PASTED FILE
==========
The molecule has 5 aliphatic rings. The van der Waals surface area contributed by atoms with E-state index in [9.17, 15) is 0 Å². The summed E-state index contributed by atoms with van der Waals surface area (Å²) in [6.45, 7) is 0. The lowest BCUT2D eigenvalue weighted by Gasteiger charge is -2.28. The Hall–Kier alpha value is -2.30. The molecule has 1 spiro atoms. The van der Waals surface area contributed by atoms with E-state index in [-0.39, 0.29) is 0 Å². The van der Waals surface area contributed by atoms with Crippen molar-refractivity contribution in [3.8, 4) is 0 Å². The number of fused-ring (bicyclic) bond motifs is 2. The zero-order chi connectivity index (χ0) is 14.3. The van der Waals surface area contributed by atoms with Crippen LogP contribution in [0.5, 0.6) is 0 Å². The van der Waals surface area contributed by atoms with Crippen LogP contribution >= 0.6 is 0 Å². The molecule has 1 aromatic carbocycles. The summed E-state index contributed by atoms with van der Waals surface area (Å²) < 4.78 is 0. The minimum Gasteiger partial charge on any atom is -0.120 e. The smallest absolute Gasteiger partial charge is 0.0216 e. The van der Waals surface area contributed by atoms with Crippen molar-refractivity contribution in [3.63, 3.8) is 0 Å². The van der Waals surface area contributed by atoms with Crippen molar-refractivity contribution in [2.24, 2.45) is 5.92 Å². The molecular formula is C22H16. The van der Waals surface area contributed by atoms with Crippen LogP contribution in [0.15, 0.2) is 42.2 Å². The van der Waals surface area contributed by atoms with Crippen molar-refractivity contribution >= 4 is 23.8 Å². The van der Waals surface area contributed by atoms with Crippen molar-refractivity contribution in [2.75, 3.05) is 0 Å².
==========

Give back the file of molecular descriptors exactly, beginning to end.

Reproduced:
The molecule has 5 aliphatic rings. The van der Waals surface area contributed by atoms with E-state index in [9.17, 15) is 0 Å². The summed E-state index contributed by atoms with van der Waals surface area (Å²) in [6.45, 7) is 0. The lowest BCUT2D eigenvalue weighted by Gasteiger charge is -2.28. The Hall–Kier alpha value is -2.30. The molecule has 1 spiro atoms. The van der Waals surface area contributed by atoms with E-state index in [-0.39, 0.29) is 0 Å². The van der Waals surface area contributed by atoms with Crippen molar-refractivity contribution in [3.8, 4) is 0 Å². The number of fused-ring (bicyclic) bond motifs is 2. The zero-order chi connectivity index (χ0) is 14.3. The van der Waals surface area contributed by atoms with Crippen LogP contribution in [0.5, 0.6) is 0 Å². The van der Waals surface area contributed by atoms with Crippen LogP contribution >= 0.6 is 0 Å². The molecule has 1 aromatic carbocycles. The summed E-state index contributed by atoms with van der Waals surface area (Å²) < 4.78 is 0. The minimum Gasteiger partial charge on any atom is -0.120 e. The smallest absolute Gasteiger partial charge is 0.0216 e. The van der Waals surface area contributed by atoms with Crippen molar-refractivity contribution in [3.63, 3.8) is 0 Å². The van der Waals surface area contributed by atoms with Crippen molar-refractivity contribution in [2.24, 2.45) is 5.92 Å². The molecular formula is C22H16. The van der Waals surface area contributed by atoms with Crippen LogP contribution in [0.15, 0.2) is 42.2 Å². The van der Waals surface area contributed by atoms with Crippen molar-refractivity contribution >= 4 is 23.8 Å². The van der Waals surface area contributed by atoms with Crippen molar-refractivity contribution in [2.75, 3.05) is 0 Å².